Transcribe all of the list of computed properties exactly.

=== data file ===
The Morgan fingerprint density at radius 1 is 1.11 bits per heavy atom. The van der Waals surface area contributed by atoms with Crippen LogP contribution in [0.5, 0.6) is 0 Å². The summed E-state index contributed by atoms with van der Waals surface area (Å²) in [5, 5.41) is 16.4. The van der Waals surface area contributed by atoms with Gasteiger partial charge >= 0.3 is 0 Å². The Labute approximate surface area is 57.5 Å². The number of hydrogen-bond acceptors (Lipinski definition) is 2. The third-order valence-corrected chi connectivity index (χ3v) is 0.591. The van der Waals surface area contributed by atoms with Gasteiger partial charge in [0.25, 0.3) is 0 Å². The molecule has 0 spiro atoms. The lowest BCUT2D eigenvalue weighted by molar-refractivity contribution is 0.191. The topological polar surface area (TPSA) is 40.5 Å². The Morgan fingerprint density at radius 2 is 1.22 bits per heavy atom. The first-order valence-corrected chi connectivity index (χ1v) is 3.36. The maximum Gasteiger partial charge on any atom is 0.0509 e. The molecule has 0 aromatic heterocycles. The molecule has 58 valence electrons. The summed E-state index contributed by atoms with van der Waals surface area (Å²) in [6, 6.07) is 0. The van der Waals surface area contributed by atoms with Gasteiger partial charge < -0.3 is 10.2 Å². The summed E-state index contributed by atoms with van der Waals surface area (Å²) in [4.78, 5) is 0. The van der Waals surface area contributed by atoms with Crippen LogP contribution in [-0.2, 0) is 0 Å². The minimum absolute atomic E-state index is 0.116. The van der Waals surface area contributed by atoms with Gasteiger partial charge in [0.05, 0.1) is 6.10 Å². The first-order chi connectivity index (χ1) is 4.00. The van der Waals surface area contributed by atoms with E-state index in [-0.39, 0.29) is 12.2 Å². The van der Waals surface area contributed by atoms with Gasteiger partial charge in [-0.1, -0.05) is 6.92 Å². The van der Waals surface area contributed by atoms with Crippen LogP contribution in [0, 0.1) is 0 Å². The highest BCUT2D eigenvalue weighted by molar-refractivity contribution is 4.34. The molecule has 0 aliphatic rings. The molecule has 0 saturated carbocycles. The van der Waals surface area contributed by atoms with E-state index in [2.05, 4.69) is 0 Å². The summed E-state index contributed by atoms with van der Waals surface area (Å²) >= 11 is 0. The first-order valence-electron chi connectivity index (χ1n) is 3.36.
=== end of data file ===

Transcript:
The Morgan fingerprint density at radius 1 is 1.11 bits per heavy atom. The van der Waals surface area contributed by atoms with Crippen LogP contribution in [0.5, 0.6) is 0 Å². The summed E-state index contributed by atoms with van der Waals surface area (Å²) in [5, 5.41) is 16.4. The van der Waals surface area contributed by atoms with Gasteiger partial charge >= 0.3 is 0 Å². The Labute approximate surface area is 57.5 Å². The number of hydrogen-bond acceptors (Lipinski definition) is 2. The third-order valence-corrected chi connectivity index (χ3v) is 0.591. The van der Waals surface area contributed by atoms with Gasteiger partial charge in [0.25, 0.3) is 0 Å². The molecule has 0 spiro atoms. The lowest BCUT2D eigenvalue weighted by molar-refractivity contribution is 0.191. The topological polar surface area (TPSA) is 40.5 Å². The Morgan fingerprint density at radius 2 is 1.22 bits per heavy atom. The first-order valence-corrected chi connectivity index (χ1v) is 3.36. The maximum Gasteiger partial charge on any atom is 0.0509 e. The molecule has 0 aromatic heterocycles. The molecule has 58 valence electrons. The summed E-state index contributed by atoms with van der Waals surface area (Å²) in [6, 6.07) is 0. The van der Waals surface area contributed by atoms with Gasteiger partial charge < -0.3 is 10.2 Å². The summed E-state index contributed by atoms with van der Waals surface area (Å²) in [4.78, 5) is 0. The van der Waals surface area contributed by atoms with Crippen LogP contribution in [-0.2, 0) is 0 Å². The minimum absolute atomic E-state index is 0.116. The van der Waals surface area contributed by atoms with Gasteiger partial charge in [0.05, 0.1) is 6.10 Å². The first-order chi connectivity index (χ1) is 4.00. The van der Waals surface area contributed by atoms with E-state index in [-0.39, 0.29) is 12.2 Å². The van der Waals surface area contributed by atoms with Gasteiger partial charge in [-0.1, -0.05) is 6.92 Å². The van der Waals surface area contributed by atoms with Crippen LogP contribution in [0, 0.1) is 0 Å². The highest BCUT2D eigenvalue weighted by molar-refractivity contribution is 4.34. The molecule has 0 aliphatic rings. The molecule has 0 saturated carbocycles. The van der Waals surface area contributed by atoms with E-state index in [2.05, 4.69) is 0 Å². The summed E-state index contributed by atoms with van der Waals surface area (Å²) >= 11 is 0. The first-order valence-electron chi connectivity index (χ1n) is 3.36.